There's loads of good insight to be had here, though, I'd just recommend to anyone not already used to the weirdly insular and...more
Melanie Samay
The subject was really interesting, but I felt like the author dragged things out as long as possible. I think the book should have been half of its length. It sadly had a lot of boring stuff thrown in and the author didn't really know how to engage the reader. I kept reading only because I really liked the artist and wanted to know about his life.
'Aussie Rick'



I picked up this book after reading Desmond Seward's Caravaggio: A Passionate Life. As I stated in my review of that book I had no prior knowledge of this artist and it was the beautiful colour plates that initially attracted me to the book. Peter Robb's account of the life of Caravaggio is a much larger book, over 560 pages with numerous B&W and exquisite colour plates. The story covers all aspects of Michelangelo Merisi's (M) life and the author attempts to answer the questions about this...more
Fadilla Putri
Actually, I read this book because my lecturer obliged her students to read this and write essays based on the story. Actually, at first I was pretty interested to continue reading, until I stuck on page 250. I don't know why, but the more I read this book, the more NO other information that I could get from this. So, I decided to stop reading on page 250. However, believe it or not, I had successfully written 5 essays so far! Thank God that there was no sixth essay. Anw, I gave this book 4 star...more
patience
I actually only got through 159 pages of this book before deciding to give up. Most problematic is Robb's writing style. Almost immediately I was irritated by his decision to call Caravaggio by the initial M throughout (for his given name, Michelangelo Merisi). Also by Robb's strange use of italics--couldn't figure out if this represented quotes or emphasis or both. An example of his impenetrable style: instead of "M would have" he wrote "M'd've." No, really.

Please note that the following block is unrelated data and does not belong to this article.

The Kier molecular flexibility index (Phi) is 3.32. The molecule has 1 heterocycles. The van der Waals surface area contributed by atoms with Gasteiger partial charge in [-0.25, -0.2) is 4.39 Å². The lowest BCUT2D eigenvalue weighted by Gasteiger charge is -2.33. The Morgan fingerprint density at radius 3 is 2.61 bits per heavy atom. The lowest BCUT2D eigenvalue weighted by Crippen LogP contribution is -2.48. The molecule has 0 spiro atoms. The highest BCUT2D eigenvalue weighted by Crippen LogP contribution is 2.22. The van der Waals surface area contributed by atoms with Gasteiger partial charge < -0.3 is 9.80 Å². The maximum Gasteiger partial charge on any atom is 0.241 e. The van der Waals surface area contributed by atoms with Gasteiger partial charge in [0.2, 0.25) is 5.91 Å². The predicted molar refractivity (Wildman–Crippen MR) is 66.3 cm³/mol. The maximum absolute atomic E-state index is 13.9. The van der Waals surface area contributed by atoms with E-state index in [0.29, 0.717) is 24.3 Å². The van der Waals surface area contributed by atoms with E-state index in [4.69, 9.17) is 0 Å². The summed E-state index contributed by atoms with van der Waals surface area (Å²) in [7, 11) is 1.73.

Despite this I think I did learn some...more
Max
Slow going, but worth the read. The pictures in the book suck, but there are good high resolution zoomable photos at http://www.caravaggio.com/preview/col.... You can even arrange the paintings in the chronology given in the book (Robb 1998).

*update* Goodreads just sent me a reminder that I've had this book listed as 'currently reading' for three months. Yeah, I'm still working on it. Right now Caravaggio is hiding out from a murder rap in Naples, with 130 pages to go.

*update II* Finished it! Th...more
Pewterbreath
Biography is a tricky animal. On one hand if it gets too gossipy, it turns tabloid and begins to seem cheap. If it's too appropriate on the other hand, it gets dry--you might as well read "Lives of the Saints." For the most part this biography treads well between the two, with some interesting stories coming from Caravaggio's world. At times, though, it gets over-academic and dry, and starts talking about paintings that you don't have included in this text (very vexing. . .that). Ideally, it sho...more
Mary Ellen
Love Caravaggio. Hate Peter Robb. Robb is the written equivalent of a speaker in love with the sound of his own voice. Why use six words when three hundred and fourteen will do? And why actually show the painting you're discussing when you can turn it into pages and pages of rambling text? That said, Robb does have some truly beautiful language and the occasional impressive insight, but you'll have a hard time finding them under all the verbal vomit. Copyright concerns and the scarcity of source...more